PURPOSE: Minocycline is a microglial cell inhibitor and decreases pain behaviors in animal models. Minocycline might represent an intervention for reducing postoperative pain. This trial tested whether perioperative administration of minocycline reduced time to pain resolution (TPR) after standardized hand surgeries with known prolonged pain profiles: carpal tunnel release (CTR) and trigger finger release (TFR). METHODS: This double-blinded randomized controlled trial included patients undergoing CTR or TFR under local anesthesia. Before surgery, participants recorded psychological and pain measures. Participants received oral minocycline, 200 mg, or placebo 2 hours prior to procedure, and then 100 mg of minocycline or placebo 2 times a day for 5 days. After surgery, participants were called daily assessing their pain. The primary end point of TPR was when participants had 3 consecutive days of 0 postsurgical pain. Futility analysis and Kaplan-Meier analyses were performed. RESULTS: A total of 131 participants were randomized and 56 placebo and 58 controls were analyzed. Median TPR for CTR was 3 weeks, with 15% having pain more than 6 weeks. Median TPR for TFR was 2 weeks with 18% having pain more than 6 weeks. The overall median TPR for the placebo group was 2 weeks (10% pain \textgreater 6 weeks) versus 2.5 weeks (17% pain \textgreater 6 weeks) for the minocycline group. Futility analysis found that the likelihood of a true underlying clinically meaningful reduction in TPR owing to minocycline was only 3.5%. Survival analysis found minocycline did not reduce TPR. However, subgroup analysis of those with elevated posttraumatic distress scores found the minocycline group had longer TPR. CONCLUSIONS: Oral administration of minocycline did not reduce TPR after minor hand surgery. There was evidence that minocycline might increase length of pain in those with increased posttraumatic stress disorder symptoms. TYPE OF STUDY/LEVEL OF EVIDENCE: Therapeutic I.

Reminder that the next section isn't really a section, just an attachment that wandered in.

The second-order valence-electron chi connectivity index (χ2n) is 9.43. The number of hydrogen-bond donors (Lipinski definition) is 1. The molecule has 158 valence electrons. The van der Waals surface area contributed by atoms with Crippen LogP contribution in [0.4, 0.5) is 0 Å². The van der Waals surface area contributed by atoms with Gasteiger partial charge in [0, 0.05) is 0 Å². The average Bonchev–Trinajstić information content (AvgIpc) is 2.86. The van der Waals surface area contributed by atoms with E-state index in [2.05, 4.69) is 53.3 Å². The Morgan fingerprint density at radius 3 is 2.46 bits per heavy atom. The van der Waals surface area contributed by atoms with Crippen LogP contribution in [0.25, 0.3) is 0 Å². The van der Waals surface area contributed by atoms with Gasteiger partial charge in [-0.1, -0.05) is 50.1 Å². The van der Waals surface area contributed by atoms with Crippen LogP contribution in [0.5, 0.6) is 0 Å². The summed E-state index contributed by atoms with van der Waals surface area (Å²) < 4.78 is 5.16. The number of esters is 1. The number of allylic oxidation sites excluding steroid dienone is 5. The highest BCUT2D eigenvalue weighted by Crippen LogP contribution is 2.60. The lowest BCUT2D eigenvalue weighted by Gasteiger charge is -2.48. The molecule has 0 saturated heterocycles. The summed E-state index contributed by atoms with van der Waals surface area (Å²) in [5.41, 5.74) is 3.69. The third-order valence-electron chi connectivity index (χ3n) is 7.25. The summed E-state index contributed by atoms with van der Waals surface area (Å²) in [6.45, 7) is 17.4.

Darnall BD, Sturgeon JA, Cook KF, et al. Development and Validation of a Daily Pain Catastrophizing Scale. J. Pain. 2017;18(9):1139-1149.
To date, there is no validated measure for pain catastrophizing at the daily level. The Pain Catastrophizing Scale (PCS) is widely used to measure trait pain catastrophizing. We sought to develop and validate a brief, daily version of the PCS for use in daily diary studies to facilitate research on mechanisms of catastrophizing treatment, individual differences in self-regulation, and to reveal the nuanced relationships between catastrophizing, correlates, and pain outcomes. After adapting the PCS for daily use, we evaluated the resulting 14 items using 3 rounds of cognitive interviews with 30 adults with chronic pain. We refined and tested the final daily PCS in 3 independent, prospective, cross-sectional, observational validation studies conducted in a combined total of 519 adults with chronic pain who completed online measures daily for 14 consecutive days. For study 1 (N = 131), exploratory factor analysis revealed adequate fit and-unexpectedly-unidimensionality for item responses to the daily PCS. Study 2 (N = 177) correlations indicated adequate association with related constructs (anger, anxiety, pain intensity, depression). Similarly, results for study 3 (N = 211) revealed expected correlations for daily PCS and measures of daily constructs including physical activity, sleep, energy level, and positive affect. Results from complex/multilevel confirmatory factor analysis confirmed good fit to a unidimensional model. Scores on the daily PCS were statistically comparable with and more parsimonious than the full 14-item version. Next steps include evaluation of score validity in populations with medical diagnoses, greater demographic diversity, and in patients with acute pain. PERSPECTIVE: This article describes the development and validation of a daily PCS. This daily measure may facilitate research that aims to characterize pain mechanisms, individual differences in self-regulation, adaptation, and nuanced relationships between catastrophizing, correlates, and pain outcomes.
Davis KD, Flor H, Greely HT, et al. Brain imaging tests for chronic pain: medical, legal and ethical issues and recommendations. Nat. Rev. Neurol. 2017;13(10):624-638.